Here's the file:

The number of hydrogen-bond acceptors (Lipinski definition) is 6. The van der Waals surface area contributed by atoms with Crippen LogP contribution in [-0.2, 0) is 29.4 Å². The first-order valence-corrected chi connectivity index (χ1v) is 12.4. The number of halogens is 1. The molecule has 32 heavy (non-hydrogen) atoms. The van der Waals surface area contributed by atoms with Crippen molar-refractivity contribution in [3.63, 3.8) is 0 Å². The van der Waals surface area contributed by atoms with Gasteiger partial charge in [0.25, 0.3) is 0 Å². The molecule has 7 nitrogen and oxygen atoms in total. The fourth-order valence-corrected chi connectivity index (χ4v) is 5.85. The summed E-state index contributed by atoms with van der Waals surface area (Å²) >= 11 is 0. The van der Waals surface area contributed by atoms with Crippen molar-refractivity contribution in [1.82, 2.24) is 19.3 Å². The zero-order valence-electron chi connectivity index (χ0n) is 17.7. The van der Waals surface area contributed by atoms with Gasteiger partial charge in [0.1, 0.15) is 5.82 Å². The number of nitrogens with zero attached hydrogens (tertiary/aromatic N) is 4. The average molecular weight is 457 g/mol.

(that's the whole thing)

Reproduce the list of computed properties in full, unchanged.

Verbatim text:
The number of hydrogen-bond acceptors (Lipinski definition) is 6. The van der Waals surface area contributed by atoms with Crippen LogP contribution in [-0.2, 0) is 29.4 Å². The first-order valence-corrected chi connectivity index (χ1v) is 12.4. The number of halogens is 1. The molecule has 32 heavy (non-hydrogen) atoms. The van der Waals surface area contributed by atoms with Crippen molar-refractivity contribution in [3.63, 3.8) is 0 Å². The van der Waals surface area contributed by atoms with Gasteiger partial charge in [0.25, 0.3) is 0 Å². The molecule has 7 nitrogen and oxygen atoms in total. The fourth-order valence-corrected chi connectivity index (χ4v) is 5.85. The summed E-state index contributed by atoms with van der Waals surface area (Å²) >= 11 is 0. The van der Waals surface area contributed by atoms with Crippen molar-refractivity contribution in [1.82, 2.24) is 19.3 Å². The zero-order valence-electron chi connectivity index (χ0n) is 17.7. The van der Waals surface area contributed by atoms with Gasteiger partial charge in [0.1, 0.15) is 5.82 Å². The number of nitrogens with zero attached hydrogens (tertiary/aromatic N) is 4. The average molecular weight is 457 g/mol.